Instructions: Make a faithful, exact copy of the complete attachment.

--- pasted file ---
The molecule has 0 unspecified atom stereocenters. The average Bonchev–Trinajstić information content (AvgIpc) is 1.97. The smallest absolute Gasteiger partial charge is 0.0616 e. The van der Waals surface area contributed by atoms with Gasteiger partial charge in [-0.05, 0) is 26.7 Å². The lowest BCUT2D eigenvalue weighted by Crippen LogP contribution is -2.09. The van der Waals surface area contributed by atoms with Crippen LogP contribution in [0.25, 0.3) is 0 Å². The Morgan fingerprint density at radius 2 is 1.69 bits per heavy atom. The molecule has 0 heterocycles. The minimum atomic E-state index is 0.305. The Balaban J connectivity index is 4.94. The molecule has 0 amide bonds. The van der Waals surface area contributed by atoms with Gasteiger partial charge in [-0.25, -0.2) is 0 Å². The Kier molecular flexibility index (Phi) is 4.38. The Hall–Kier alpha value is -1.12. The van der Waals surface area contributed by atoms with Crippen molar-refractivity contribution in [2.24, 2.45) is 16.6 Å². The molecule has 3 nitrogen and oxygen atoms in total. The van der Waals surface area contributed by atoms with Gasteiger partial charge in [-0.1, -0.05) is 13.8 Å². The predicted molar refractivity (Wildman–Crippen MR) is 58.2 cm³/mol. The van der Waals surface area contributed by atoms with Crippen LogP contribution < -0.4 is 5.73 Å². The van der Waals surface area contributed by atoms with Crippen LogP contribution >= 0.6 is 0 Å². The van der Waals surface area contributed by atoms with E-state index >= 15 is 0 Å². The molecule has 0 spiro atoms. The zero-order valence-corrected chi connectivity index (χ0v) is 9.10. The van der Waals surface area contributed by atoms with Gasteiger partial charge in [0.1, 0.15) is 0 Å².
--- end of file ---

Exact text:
The molecule has 0 unspecified atom stereocenters. The average Bonchev–Trinajstić information content (AvgIpc) is 1.97. The smallest absolute Gasteiger partial charge is 0.0616 e. The van der Waals surface area contributed by atoms with Gasteiger partial charge in [-0.05, 0) is 26.7 Å². The lowest BCUT2D eigenvalue weighted by Crippen LogP contribution is -2.09. The van der Waals surface area contributed by atoms with Crippen LogP contribution in [0.25, 0.3) is 0 Å². The Morgan fingerprint density at radius 2 is 1.69 bits per heavy atom. The molecule has 0 heterocycles. The minimum atomic E-state index is 0.305. The Balaban J connectivity index is 4.94. The molecule has 0 amide bonds. The van der Waals surface area contributed by atoms with Gasteiger partial charge in [-0.25, -0.2) is 0 Å². The Kier molecular flexibility index (Phi) is 4.38. The Hall–Kier alpha value is -1.12. The van der Waals surface area contributed by atoms with Crippen molar-refractivity contribution in [2.24, 2.45) is 16.6 Å². The molecule has 3 nitrogen and oxygen atoms in total. The van der Waals surface area contributed by atoms with Gasteiger partial charge in [-0.1, -0.05) is 13.8 Å². The predicted molar refractivity (Wildman–Crippen MR) is 58.2 cm³/mol. The van der Waals surface area contributed by atoms with Crippen LogP contribution < -0.4 is 5.73 Å². The van der Waals surface area contributed by atoms with Crippen LogP contribution >= 0.6 is 0 Å². The van der Waals surface area contributed by atoms with E-state index >= 15 is 0 Å². The molecule has 0 spiro atoms. The zero-order valence-corrected chi connectivity index (χ0v) is 9.10. The van der Waals surface area contributed by atoms with Gasteiger partial charge in [0.1, 0.15) is 0 Å².